My article on The Conversation was based on core themes in my book, which was published around the same time. It was an excellent way of showcasing my research within and beyond academia, and generating a wider debate on topic that affects everyone. Dr Heather Conway
School of Law
“Five laws about the dead” was read 600,000 times in a day

Read the article

Recently Published on The Conversation

The three latest articles written by Queen's academics

The common cold might protect you from coronavirus – here's how

Date published - 07/04/2021

Author - Matthew James, Research Assistant, Wellcome-Wolfson Institute for Experimental Medicine, Queen's University Belfast

Read article

Ebola might be a chronic infection – but here's why we shouldn't panic

Date published - 29/03/2021

Author - Connor Bamford, Research Fellow, Virology, Queen's University Belfast

Read article

COVID vaccine and asthma: why most sufferers won't be prioritised in the next phase of rollout

Date published - 19/02/2021

Author - Grace C Roberts, Research Fellow in Virology, Queen's University Belfast

Read article

A message from the Team at The Conversation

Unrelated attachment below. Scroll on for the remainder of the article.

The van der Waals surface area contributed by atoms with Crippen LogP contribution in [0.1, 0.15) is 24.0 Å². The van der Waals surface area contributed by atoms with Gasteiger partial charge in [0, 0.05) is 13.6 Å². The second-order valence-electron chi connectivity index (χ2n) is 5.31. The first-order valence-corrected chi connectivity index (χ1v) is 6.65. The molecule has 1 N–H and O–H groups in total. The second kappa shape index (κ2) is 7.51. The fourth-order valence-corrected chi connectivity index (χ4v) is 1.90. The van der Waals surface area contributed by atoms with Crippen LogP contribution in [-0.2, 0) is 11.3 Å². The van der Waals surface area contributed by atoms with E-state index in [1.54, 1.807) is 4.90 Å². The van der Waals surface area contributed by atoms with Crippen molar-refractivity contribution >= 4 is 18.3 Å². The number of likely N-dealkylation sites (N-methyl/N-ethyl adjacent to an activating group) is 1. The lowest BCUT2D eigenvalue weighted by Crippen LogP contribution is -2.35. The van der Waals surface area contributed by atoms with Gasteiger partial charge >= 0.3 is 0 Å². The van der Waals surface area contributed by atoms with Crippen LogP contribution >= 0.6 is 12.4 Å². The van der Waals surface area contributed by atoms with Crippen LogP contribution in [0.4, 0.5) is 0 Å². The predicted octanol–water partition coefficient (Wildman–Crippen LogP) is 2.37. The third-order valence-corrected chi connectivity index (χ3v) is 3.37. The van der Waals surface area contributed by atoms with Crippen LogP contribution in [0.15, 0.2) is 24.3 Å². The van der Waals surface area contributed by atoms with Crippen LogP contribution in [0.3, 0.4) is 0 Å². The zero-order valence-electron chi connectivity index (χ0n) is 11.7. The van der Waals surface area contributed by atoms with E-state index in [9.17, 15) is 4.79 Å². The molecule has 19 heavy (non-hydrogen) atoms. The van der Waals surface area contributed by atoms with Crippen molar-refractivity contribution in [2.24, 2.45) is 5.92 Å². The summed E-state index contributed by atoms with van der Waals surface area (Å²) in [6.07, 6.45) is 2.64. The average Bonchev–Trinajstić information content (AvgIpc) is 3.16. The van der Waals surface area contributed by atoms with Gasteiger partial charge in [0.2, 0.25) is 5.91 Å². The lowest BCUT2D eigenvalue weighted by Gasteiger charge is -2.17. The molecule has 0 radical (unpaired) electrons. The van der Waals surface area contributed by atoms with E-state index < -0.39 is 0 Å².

"Many academics at Conversation member institutions have been warning for years that Britain's unwritten constitution – made up of acts, conventions and court judgments – is a fragile one. I can't count how many times I've been approached with articles about why we need a formal constitution. But trying to get readers engaged with the issue has often been frustrating.

"This, however, was far from a problem when our new prime minister moved to prorogue parliament this month. Constitutional law experts stepped up to explain what was happening and the public couldn’t get enough.

"It was the perfect example of how research that has been bubbling along in the background for decades can suddenly become the only thing anyone is talking about"

Laura Hood
Politics Editor

Upcoming Events

The Conversation events at Queen's.

An Introduction to The Conversation

Workshop / Seminar / Course

Date: 2/03/2021
Time: 11:30AM - 1:00PM
Location: MS Teams